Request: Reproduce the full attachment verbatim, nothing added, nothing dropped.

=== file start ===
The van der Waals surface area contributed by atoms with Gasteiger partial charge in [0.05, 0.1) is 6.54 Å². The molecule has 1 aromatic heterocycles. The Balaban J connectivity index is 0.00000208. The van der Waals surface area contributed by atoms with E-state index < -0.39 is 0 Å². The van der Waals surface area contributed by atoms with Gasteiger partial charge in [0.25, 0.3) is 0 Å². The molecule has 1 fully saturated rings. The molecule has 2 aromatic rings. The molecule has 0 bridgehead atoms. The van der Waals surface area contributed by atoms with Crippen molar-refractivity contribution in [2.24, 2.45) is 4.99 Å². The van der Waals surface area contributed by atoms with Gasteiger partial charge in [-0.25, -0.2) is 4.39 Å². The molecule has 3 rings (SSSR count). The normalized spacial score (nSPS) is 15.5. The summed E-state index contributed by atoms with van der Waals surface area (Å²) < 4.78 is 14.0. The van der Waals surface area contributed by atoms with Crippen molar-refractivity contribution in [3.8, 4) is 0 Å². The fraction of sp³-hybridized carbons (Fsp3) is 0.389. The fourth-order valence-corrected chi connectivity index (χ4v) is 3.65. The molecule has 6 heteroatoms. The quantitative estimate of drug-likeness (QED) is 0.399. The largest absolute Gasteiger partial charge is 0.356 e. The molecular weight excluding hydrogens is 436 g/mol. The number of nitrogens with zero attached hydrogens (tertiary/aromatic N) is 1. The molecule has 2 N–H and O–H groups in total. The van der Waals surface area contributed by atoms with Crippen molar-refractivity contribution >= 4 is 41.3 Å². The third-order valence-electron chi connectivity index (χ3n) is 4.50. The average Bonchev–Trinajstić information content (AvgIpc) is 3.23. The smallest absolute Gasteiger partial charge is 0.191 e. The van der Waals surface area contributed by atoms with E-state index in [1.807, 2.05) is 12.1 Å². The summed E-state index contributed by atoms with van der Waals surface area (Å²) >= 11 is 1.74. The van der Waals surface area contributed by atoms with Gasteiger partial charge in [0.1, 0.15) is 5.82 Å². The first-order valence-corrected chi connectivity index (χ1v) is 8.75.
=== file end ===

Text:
The van der Waals surface area contributed by atoms with Gasteiger partial charge in [0.05, 0.1) is 6.54 Å². The molecule has 1 aromatic heterocycles. The Balaban J connectivity index is 0.00000208. The van der Waals surface area contributed by atoms with E-state index < -0.39 is 0 Å². The van der Waals surface area contributed by atoms with Gasteiger partial charge in [0.25, 0.3) is 0 Å². The molecule has 1 fully saturated rings. The molecule has 2 aromatic rings. The molecule has 0 bridgehead atoms. The van der Waals surface area contributed by atoms with Crippen molar-refractivity contribution in [2.24, 2.45) is 4.99 Å². The van der Waals surface area contributed by atoms with Gasteiger partial charge in [-0.25, -0.2) is 4.39 Å². The molecule has 3 rings (SSSR count). The normalized spacial score (nSPS) is 15.5. The summed E-state index contributed by atoms with van der Waals surface area (Å²) < 4.78 is 14.0. The van der Waals surface area contributed by atoms with Crippen molar-refractivity contribution in [3.8, 4) is 0 Å². The fraction of sp³-hybridized carbons (Fsp3) is 0.389. The fourth-order valence-corrected chi connectivity index (χ4v) is 3.65. The molecule has 6 heteroatoms. The quantitative estimate of drug-likeness (QED) is 0.399. The largest absolute Gasteiger partial charge is 0.356 e. The molecular weight excluding hydrogens is 436 g/mol. The number of nitrogens with zero attached hydrogens (tertiary/aromatic N) is 1. The molecule has 2 N–H and O–H groups in total. The van der Waals surface area contributed by atoms with Crippen molar-refractivity contribution >= 4 is 41.3 Å². The third-order valence-electron chi connectivity index (χ3n) is 4.50. The average Bonchev–Trinajstić information content (AvgIpc) is 3.23. The smallest absolute Gasteiger partial charge is 0.191 e. The van der Waals surface area contributed by atoms with E-state index in [1.807, 2.05) is 12.1 Å². The summed E-state index contributed by atoms with van der Waals surface area (Å²) >= 11 is 1.74. The van der Waals surface area contributed by atoms with Gasteiger partial charge in [0.1, 0.15) is 5.82 Å². The first-order valence-corrected chi connectivity index (χ1v) is 8.75.